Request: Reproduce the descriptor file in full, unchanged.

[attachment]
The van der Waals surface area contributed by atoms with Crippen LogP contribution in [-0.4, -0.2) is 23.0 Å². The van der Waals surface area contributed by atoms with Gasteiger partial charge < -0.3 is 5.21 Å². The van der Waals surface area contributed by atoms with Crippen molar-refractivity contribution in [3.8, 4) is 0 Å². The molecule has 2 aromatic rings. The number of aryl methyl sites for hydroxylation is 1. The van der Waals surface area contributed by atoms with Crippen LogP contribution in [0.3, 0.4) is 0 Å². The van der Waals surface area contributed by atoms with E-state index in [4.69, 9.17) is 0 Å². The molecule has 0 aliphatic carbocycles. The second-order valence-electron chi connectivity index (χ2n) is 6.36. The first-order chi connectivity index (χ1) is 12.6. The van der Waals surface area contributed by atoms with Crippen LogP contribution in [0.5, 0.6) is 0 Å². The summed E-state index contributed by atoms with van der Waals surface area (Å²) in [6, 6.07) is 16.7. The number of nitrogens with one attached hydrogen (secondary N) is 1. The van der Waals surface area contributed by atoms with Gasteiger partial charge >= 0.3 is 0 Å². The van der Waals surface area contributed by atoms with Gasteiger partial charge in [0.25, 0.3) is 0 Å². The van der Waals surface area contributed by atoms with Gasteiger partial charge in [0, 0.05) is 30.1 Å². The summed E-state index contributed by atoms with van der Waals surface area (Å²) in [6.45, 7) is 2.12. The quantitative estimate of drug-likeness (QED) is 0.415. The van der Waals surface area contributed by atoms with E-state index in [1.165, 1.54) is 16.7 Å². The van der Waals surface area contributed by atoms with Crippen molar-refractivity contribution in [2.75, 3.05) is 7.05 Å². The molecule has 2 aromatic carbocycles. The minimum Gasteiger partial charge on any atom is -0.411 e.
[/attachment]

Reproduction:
The van der Waals surface area contributed by atoms with Crippen LogP contribution in [-0.4, -0.2) is 23.0 Å². The van der Waals surface area contributed by atoms with Gasteiger partial charge < -0.3 is 5.21 Å². The van der Waals surface area contributed by atoms with Crippen molar-refractivity contribution in [3.8, 4) is 0 Å². The molecule has 2 aromatic rings. The number of aryl methyl sites for hydroxylation is 1. The van der Waals surface area contributed by atoms with Crippen LogP contribution in [0.3, 0.4) is 0 Å². The van der Waals surface area contributed by atoms with E-state index in [4.69, 9.17) is 0 Å². The molecule has 0 aliphatic carbocycles. The second-order valence-electron chi connectivity index (χ2n) is 6.36. The first-order chi connectivity index (χ1) is 12.6. The van der Waals surface area contributed by atoms with Crippen LogP contribution in [0.5, 0.6) is 0 Å². The summed E-state index contributed by atoms with van der Waals surface area (Å²) in [6, 6.07) is 16.7. The number of nitrogens with one attached hydrogen (secondary N) is 1. The van der Waals surface area contributed by atoms with Gasteiger partial charge >= 0.3 is 0 Å². The van der Waals surface area contributed by atoms with Gasteiger partial charge in [0.25, 0.3) is 0 Å². The van der Waals surface area contributed by atoms with Gasteiger partial charge in [0, 0.05) is 30.1 Å². The summed E-state index contributed by atoms with van der Waals surface area (Å²) in [6.45, 7) is 2.12. The quantitative estimate of drug-likeness (QED) is 0.415. The van der Waals surface area contributed by atoms with E-state index in [1.165, 1.54) is 16.7 Å². The van der Waals surface area contributed by atoms with Crippen molar-refractivity contribution in [2.75, 3.05) is 7.05 Å². The molecule has 2 aromatic carbocycles. The minimum Gasteiger partial charge on any atom is -0.411 e.